Raid: Shadow Legends Is Absolute Trash And We’re Not Afraid To Say It

“Forget everything you know about mobile games” is the repetitive slogan shouted across too many sponsored videos on YouTube.

It’s not simply a catchy marketing gimmick, but rather a cult-like chant by developer Plarium Games, where they hope that if enough people repeat the hollowed words they could fundamentally warp reality. Because let’s face it: the only way Raid: Shadow Legends could ever be mistaken for any kind of fun would be if users literally forgot everything else about mobile gaming. Raid: Shadow Legends is everything that’s wrong with the mobile game market, and we’re not afraid to shout it loud and proud.

What Exactly Is Raid: Shadow Legends?

At its core, Raid: Shadow Legends is a freemium turn-based RPG with a gacha system for collecting hundreds of distinct characters. There’s a single-player mode with a predictable, mediocre story, and while its artistic presentation is overall quite nice for a mobile game, that’s the only possible praise that this game can garner.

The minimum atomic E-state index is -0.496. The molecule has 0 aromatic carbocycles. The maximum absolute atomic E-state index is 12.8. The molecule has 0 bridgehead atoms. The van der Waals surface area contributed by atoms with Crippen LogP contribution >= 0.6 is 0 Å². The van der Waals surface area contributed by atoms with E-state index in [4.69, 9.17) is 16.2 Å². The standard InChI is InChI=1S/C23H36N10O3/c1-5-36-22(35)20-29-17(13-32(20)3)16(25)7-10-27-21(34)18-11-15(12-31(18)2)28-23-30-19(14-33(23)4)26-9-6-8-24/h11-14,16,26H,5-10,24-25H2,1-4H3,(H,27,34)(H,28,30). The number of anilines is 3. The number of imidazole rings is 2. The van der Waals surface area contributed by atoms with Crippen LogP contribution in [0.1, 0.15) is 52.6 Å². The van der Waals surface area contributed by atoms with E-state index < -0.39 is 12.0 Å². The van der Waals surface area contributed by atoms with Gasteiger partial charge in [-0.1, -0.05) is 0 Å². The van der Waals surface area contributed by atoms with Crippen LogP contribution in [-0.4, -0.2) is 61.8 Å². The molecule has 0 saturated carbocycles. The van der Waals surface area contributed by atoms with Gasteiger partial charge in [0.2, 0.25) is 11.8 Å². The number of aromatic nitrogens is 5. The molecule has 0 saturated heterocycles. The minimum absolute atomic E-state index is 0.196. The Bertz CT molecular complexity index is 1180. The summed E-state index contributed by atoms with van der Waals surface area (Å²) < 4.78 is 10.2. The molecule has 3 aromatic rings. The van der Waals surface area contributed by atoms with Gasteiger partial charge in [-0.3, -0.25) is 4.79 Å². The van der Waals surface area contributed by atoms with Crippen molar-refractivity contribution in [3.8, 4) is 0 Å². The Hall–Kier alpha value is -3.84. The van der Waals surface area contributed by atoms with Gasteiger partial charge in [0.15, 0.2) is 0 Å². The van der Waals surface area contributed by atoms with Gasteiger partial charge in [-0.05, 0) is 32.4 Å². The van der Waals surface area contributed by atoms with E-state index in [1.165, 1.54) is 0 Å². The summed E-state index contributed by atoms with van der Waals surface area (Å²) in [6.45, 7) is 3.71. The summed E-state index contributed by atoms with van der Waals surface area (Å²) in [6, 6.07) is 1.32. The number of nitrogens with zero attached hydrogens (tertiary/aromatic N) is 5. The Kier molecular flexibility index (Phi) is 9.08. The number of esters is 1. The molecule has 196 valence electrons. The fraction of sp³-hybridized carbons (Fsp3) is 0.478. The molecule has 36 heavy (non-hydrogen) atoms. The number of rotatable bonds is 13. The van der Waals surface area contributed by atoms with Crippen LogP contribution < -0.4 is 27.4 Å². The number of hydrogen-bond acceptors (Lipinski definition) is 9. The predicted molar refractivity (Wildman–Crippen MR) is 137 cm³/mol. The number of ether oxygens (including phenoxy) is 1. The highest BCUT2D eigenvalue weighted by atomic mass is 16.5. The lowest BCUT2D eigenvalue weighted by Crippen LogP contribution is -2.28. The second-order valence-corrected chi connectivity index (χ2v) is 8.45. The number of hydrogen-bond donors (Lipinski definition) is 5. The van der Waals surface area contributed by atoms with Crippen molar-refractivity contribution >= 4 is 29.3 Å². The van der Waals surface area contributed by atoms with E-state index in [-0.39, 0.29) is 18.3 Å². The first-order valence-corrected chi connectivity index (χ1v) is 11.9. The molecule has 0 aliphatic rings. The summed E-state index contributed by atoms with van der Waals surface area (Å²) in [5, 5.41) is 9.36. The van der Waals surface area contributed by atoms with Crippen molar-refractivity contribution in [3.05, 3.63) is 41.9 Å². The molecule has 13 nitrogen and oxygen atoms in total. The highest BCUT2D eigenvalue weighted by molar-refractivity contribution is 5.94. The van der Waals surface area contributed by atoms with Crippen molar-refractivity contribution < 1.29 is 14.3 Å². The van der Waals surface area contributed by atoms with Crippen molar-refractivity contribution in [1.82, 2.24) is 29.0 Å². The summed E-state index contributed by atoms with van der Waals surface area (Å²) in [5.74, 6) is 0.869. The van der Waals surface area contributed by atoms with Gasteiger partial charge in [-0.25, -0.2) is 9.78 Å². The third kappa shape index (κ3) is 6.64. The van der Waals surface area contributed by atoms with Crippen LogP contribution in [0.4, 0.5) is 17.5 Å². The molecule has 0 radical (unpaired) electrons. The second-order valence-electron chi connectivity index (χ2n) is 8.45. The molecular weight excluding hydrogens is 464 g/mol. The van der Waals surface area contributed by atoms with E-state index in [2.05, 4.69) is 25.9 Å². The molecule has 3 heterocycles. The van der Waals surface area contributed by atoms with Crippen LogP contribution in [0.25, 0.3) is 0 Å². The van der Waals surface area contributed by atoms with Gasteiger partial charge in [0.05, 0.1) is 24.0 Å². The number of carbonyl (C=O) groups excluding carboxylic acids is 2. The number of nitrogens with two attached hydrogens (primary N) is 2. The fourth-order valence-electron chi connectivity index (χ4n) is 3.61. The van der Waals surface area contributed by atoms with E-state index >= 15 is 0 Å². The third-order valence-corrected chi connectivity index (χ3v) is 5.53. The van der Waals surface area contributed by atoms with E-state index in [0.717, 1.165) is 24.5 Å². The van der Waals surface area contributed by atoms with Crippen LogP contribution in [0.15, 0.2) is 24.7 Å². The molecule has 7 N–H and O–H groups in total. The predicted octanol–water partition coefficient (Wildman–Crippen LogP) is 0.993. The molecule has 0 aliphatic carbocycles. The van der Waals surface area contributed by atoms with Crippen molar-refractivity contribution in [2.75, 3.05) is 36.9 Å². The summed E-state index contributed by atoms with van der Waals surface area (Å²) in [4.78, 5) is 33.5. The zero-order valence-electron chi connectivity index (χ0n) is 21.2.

It’s all downhill from here.

The First Hit Is Free

When first playing the game, the illusion of choice is littered across the screen. Campaign, Dungeons, Faction Wars, and other options are available in Game Modes, but each of these are incredibly shallow. Although so many of the YouTube sponsors declare the game to be ambitious and up to par with some of the most complex PC games, most of the game can be set to autoplay and set to double speed, freeing the player from actually needing to slog through the mundane, repetitive chore that is Raid: Shadow Legends.